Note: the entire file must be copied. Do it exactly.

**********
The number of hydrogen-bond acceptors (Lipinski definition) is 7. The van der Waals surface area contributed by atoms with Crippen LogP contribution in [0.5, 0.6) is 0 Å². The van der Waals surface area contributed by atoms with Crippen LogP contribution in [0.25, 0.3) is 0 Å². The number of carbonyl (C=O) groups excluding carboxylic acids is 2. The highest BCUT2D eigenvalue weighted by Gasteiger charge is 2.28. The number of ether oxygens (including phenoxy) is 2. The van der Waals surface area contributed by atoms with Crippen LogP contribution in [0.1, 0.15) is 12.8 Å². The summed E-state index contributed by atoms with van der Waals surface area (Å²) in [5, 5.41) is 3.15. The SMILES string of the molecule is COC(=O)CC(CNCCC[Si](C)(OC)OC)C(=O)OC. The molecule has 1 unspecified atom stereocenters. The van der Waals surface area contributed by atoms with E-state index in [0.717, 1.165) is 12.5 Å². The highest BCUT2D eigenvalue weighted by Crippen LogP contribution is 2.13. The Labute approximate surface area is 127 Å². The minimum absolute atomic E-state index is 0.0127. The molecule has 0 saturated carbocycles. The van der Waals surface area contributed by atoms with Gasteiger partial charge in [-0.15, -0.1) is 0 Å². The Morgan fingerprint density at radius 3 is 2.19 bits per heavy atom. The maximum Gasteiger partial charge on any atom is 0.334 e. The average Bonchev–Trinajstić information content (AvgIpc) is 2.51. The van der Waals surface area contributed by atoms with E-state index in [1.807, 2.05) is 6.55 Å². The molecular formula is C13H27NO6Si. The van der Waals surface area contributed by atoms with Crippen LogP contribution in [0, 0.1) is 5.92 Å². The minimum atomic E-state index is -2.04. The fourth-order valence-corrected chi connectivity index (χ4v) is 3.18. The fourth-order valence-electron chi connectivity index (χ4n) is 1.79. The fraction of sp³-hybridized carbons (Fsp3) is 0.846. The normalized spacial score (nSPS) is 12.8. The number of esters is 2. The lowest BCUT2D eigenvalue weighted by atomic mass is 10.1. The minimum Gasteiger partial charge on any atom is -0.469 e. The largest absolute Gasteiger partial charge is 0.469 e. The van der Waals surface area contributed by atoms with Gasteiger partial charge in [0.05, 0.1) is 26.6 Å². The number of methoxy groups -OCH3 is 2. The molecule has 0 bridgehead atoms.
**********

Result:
The number of hydrogen-bond acceptors (Lipinski definition) is 7. The van der Waals surface area contributed by atoms with Crippen LogP contribution in [0.5, 0.6) is 0 Å². The van der Waals surface area contributed by atoms with Crippen LogP contribution in [0.25, 0.3) is 0 Å². The number of carbonyl (C=O) groups excluding carboxylic acids is 2. The highest BCUT2D eigenvalue weighted by Gasteiger charge is 2.28. The number of ether oxygens (including phenoxy) is 2. The van der Waals surface area contributed by atoms with Crippen LogP contribution in [0.1, 0.15) is 12.8 Å². The summed E-state index contributed by atoms with van der Waals surface area (Å²) in [5, 5.41) is 3.15. The SMILES string of the molecule is COC(=O)CC(CNCCC[Si](C)(OC)OC)C(=O)OC. The molecule has 1 unspecified atom stereocenters. The van der Waals surface area contributed by atoms with E-state index in [0.717, 1.165) is 12.5 Å². The highest BCUT2D eigenvalue weighted by Crippen LogP contribution is 2.13. The Labute approximate surface area is 127 Å². The minimum absolute atomic E-state index is 0.0127. The molecule has 0 saturated carbocycles. The van der Waals surface area contributed by atoms with Gasteiger partial charge in [-0.15, -0.1) is 0 Å². The Morgan fingerprint density at radius 3 is 2.19 bits per heavy atom. The maximum Gasteiger partial charge on any atom is 0.334 e. The average Bonchev–Trinajstić information content (AvgIpc) is 2.51. The van der Waals surface area contributed by atoms with E-state index in [1.807, 2.05) is 6.55 Å². The molecular formula is C13H27NO6Si. The van der Waals surface area contributed by atoms with Crippen LogP contribution in [0, 0.1) is 5.92 Å². The minimum atomic E-state index is -2.04. The fourth-order valence-corrected chi connectivity index (χ4v) is 3.18. The fourth-order valence-electron chi connectivity index (χ4n) is 1.79. The fraction of sp³-hybridized carbons (Fsp3) is 0.846. The normalized spacial score (nSPS) is 12.8. The number of esters is 2. The lowest BCUT2D eigenvalue weighted by atomic mass is 10.1. The minimum Gasteiger partial charge on any atom is -0.469 e. The largest absolute Gasteiger partial charge is 0.469 e. The van der Waals surface area contributed by atoms with Gasteiger partial charge in [0.05, 0.1) is 26.6 Å². The number of methoxy groups -OCH3 is 2. The molecule has 0 bridgehead atoms.